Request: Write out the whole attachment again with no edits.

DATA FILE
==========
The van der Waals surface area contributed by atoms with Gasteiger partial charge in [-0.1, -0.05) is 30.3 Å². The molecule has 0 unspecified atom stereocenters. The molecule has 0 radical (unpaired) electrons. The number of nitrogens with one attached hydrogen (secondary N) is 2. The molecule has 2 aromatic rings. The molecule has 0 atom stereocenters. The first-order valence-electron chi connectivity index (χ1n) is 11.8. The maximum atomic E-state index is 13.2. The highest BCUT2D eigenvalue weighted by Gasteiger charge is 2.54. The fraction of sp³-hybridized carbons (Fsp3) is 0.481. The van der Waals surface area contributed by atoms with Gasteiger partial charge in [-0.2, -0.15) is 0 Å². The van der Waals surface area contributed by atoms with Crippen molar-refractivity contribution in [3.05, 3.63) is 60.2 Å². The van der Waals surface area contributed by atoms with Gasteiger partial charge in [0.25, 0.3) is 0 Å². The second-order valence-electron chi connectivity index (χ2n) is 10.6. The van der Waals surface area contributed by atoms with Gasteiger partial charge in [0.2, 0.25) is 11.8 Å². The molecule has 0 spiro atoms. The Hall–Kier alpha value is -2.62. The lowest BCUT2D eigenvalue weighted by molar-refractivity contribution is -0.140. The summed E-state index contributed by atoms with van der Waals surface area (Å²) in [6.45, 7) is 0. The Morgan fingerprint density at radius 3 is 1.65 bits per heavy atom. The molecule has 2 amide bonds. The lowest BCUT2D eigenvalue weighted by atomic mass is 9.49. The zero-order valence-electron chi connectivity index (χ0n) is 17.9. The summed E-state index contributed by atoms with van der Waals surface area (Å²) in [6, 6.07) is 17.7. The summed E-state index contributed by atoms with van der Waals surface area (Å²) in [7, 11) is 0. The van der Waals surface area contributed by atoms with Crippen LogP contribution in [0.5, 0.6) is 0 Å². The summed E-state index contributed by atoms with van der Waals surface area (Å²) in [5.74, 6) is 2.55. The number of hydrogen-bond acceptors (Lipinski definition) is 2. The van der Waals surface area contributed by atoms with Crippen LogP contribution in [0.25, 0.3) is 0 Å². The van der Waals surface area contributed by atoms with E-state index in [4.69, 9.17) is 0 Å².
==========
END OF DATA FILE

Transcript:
The van der Waals surface area contributed by atoms with Gasteiger partial charge in [-0.1, -0.05) is 30.3 Å². The molecule has 0 unspecified atom stereocenters. The molecule has 0 radical (unpaired) electrons. The number of nitrogens with one attached hydrogen (secondary N) is 2. The molecule has 2 aromatic rings. The molecule has 0 atom stereocenters. The first-order valence-electron chi connectivity index (χ1n) is 11.8. The maximum atomic E-state index is 13.2. The highest BCUT2D eigenvalue weighted by Gasteiger charge is 2.54. The fraction of sp³-hybridized carbons (Fsp3) is 0.481. The van der Waals surface area contributed by atoms with Gasteiger partial charge in [-0.2, -0.15) is 0 Å². The van der Waals surface area contributed by atoms with Crippen molar-refractivity contribution in [3.05, 3.63) is 60.2 Å². The van der Waals surface area contributed by atoms with Gasteiger partial charge in [0.25, 0.3) is 0 Å². The second-order valence-electron chi connectivity index (χ2n) is 10.6. The van der Waals surface area contributed by atoms with Gasteiger partial charge in [0.2, 0.25) is 11.8 Å². The molecule has 0 spiro atoms. The Hall–Kier alpha value is -2.62. The lowest BCUT2D eigenvalue weighted by molar-refractivity contribution is -0.140. The summed E-state index contributed by atoms with van der Waals surface area (Å²) in [6.45, 7) is 0. The Morgan fingerprint density at radius 3 is 1.65 bits per heavy atom. The molecule has 2 amide bonds. The lowest BCUT2D eigenvalue weighted by atomic mass is 9.49. The zero-order valence-electron chi connectivity index (χ0n) is 17.9. The summed E-state index contributed by atoms with van der Waals surface area (Å²) in [6, 6.07) is 17.7. The summed E-state index contributed by atoms with van der Waals surface area (Å²) in [7, 11) is 0. The van der Waals surface area contributed by atoms with Crippen LogP contribution in [0.5, 0.6) is 0 Å². The summed E-state index contributed by atoms with van der Waals surface area (Å²) in [5.74, 6) is 2.55. The number of hydrogen-bond acceptors (Lipinski definition) is 2. The van der Waals surface area contributed by atoms with Crippen LogP contribution in [0.25, 0.3) is 0 Å². The van der Waals surface area contributed by atoms with E-state index in [4.69, 9.17) is 0 Å².